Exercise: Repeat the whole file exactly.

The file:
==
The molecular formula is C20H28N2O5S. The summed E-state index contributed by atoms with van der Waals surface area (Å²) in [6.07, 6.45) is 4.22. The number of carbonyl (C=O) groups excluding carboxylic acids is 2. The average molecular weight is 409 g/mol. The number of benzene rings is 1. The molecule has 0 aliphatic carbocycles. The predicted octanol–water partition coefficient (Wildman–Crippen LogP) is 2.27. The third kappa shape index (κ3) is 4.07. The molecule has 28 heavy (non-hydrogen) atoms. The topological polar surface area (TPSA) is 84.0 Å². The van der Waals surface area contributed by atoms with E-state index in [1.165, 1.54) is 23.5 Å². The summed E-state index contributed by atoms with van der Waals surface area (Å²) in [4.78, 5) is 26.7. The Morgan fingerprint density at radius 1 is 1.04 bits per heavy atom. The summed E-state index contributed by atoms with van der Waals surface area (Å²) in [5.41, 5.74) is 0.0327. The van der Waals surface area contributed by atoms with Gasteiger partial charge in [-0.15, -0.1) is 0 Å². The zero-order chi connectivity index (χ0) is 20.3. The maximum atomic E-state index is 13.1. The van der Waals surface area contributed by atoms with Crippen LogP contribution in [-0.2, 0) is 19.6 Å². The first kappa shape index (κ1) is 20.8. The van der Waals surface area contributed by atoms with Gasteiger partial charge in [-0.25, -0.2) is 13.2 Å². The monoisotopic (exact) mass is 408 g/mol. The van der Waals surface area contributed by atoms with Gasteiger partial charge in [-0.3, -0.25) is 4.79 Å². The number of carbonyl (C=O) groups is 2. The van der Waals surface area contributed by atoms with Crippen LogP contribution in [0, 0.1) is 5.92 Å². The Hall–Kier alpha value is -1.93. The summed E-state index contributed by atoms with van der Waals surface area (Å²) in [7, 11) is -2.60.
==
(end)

The molecular formula is C20H28N2O5S. The summed E-state index contributed by atoms with van der Waals surface area (Å²) in [6.07, 6.45) is 4.22. The number of carbonyl (C=O) groups excluding carboxylic acids is 2. The average molecular weight is 409 g/mol. The number of benzene rings is 1. The molecule has 0 aliphatic carbocycles. The predicted octanol–water partition coefficient (Wildman–Crippen LogP) is 2.27. The third kappa shape index (κ3) is 4.07. The molecule has 28 heavy (non-hydrogen) atoms. The topological polar surface area (TPSA) is 84.0 Å². The van der Waals surface area contributed by atoms with E-state index in [1.165, 1.54) is 23.5 Å². The summed E-state index contributed by atoms with van der Waals surface area (Å²) in [4.78, 5) is 26.7. The Morgan fingerprint density at radius 1 is 1.04 bits per heavy atom. The summed E-state index contributed by atoms with van der Waals surface area (Å²) in [5.41, 5.74) is 0.0327. The van der Waals surface area contributed by atoms with Gasteiger partial charge in [-0.15, -0.1) is 0 Å². The zero-order chi connectivity index (χ0) is 20.3. The maximum atomic E-state index is 13.1. The van der Waals surface area contributed by atoms with Crippen LogP contribution in [-0.2, 0) is 19.6 Å². The first kappa shape index (κ1) is 20.8. The van der Waals surface area contributed by atoms with Gasteiger partial charge in [-0.25, -0.2) is 13.2 Å². The monoisotopic (exact) mass is 408 g/mol. The van der Waals surface area contributed by atoms with Gasteiger partial charge in [-0.3, -0.25) is 4.79 Å². The number of carbonyl (C=O) groups is 2. The van der Waals surface area contributed by atoms with Crippen LogP contribution in [0, 0.1) is 5.92 Å². The Hall–Kier alpha value is -1.93. The summed E-state index contributed by atoms with van der Waals surface area (Å²) in [7, 11) is -2.60.